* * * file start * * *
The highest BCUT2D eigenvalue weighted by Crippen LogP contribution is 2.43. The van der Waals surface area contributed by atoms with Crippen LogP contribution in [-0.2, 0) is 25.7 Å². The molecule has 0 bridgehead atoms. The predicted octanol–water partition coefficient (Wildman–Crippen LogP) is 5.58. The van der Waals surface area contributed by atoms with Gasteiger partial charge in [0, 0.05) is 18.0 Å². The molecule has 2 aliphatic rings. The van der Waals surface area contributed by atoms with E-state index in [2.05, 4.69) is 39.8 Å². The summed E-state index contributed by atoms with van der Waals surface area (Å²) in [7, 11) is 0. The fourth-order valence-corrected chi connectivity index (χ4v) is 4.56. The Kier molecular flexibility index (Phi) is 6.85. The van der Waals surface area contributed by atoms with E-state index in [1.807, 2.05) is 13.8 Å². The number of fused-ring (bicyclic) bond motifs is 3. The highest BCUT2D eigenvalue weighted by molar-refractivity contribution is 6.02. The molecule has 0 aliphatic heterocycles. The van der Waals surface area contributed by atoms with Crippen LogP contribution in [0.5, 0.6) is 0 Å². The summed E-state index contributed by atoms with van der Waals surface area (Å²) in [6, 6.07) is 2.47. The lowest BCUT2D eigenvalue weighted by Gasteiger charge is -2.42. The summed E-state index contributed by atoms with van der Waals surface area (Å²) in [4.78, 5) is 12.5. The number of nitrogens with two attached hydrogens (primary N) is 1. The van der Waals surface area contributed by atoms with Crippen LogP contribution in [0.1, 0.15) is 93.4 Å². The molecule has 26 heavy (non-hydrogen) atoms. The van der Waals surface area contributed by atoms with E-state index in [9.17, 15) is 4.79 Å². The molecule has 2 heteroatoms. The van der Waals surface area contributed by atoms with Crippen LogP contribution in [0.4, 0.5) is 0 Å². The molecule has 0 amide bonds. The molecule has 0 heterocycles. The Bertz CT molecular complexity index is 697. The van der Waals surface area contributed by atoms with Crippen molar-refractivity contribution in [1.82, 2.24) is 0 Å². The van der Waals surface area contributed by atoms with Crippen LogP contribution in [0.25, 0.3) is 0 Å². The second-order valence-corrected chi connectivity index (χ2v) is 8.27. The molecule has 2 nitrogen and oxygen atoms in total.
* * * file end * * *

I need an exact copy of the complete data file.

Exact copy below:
The highest BCUT2D eigenvalue weighted by Crippen LogP contribution is 2.43. The van der Waals surface area contributed by atoms with Crippen LogP contribution in [-0.2, 0) is 25.7 Å². The molecule has 0 bridgehead atoms. The predicted octanol–water partition coefficient (Wildman–Crippen LogP) is 5.58. The van der Waals surface area contributed by atoms with Gasteiger partial charge in [0, 0.05) is 18.0 Å². The molecule has 2 aliphatic rings. The van der Waals surface area contributed by atoms with E-state index in [2.05, 4.69) is 39.8 Å². The summed E-state index contributed by atoms with van der Waals surface area (Å²) in [7, 11) is 0. The fourth-order valence-corrected chi connectivity index (χ4v) is 4.56. The Kier molecular flexibility index (Phi) is 6.85. The van der Waals surface area contributed by atoms with E-state index in [1.807, 2.05) is 13.8 Å². The number of fused-ring (bicyclic) bond motifs is 3. The highest BCUT2D eigenvalue weighted by molar-refractivity contribution is 6.02. The molecule has 0 aliphatic heterocycles. The van der Waals surface area contributed by atoms with Crippen LogP contribution in [0.5, 0.6) is 0 Å². The summed E-state index contributed by atoms with van der Waals surface area (Å²) in [6, 6.07) is 2.47. The lowest BCUT2D eigenvalue weighted by Gasteiger charge is -2.42. The summed E-state index contributed by atoms with van der Waals surface area (Å²) in [4.78, 5) is 12.5. The number of nitrogens with two attached hydrogens (primary N) is 1. The van der Waals surface area contributed by atoms with Crippen LogP contribution in [0.1, 0.15) is 93.4 Å². The molecule has 26 heavy (non-hydrogen) atoms. The van der Waals surface area contributed by atoms with E-state index in [9.17, 15) is 4.79 Å². The molecule has 2 heteroatoms. The van der Waals surface area contributed by atoms with Crippen LogP contribution in [0.4, 0.5) is 0 Å². The molecule has 0 amide bonds. The molecule has 0 heterocycles. The Bertz CT molecular complexity index is 697. The van der Waals surface area contributed by atoms with Crippen molar-refractivity contribution in [1.82, 2.24) is 0 Å². The van der Waals surface area contributed by atoms with Crippen LogP contribution in [0.25, 0.3) is 0 Å². The second-order valence-corrected chi connectivity index (χ2v) is 8.27. The molecule has 2 nitrogen and oxygen atoms in total.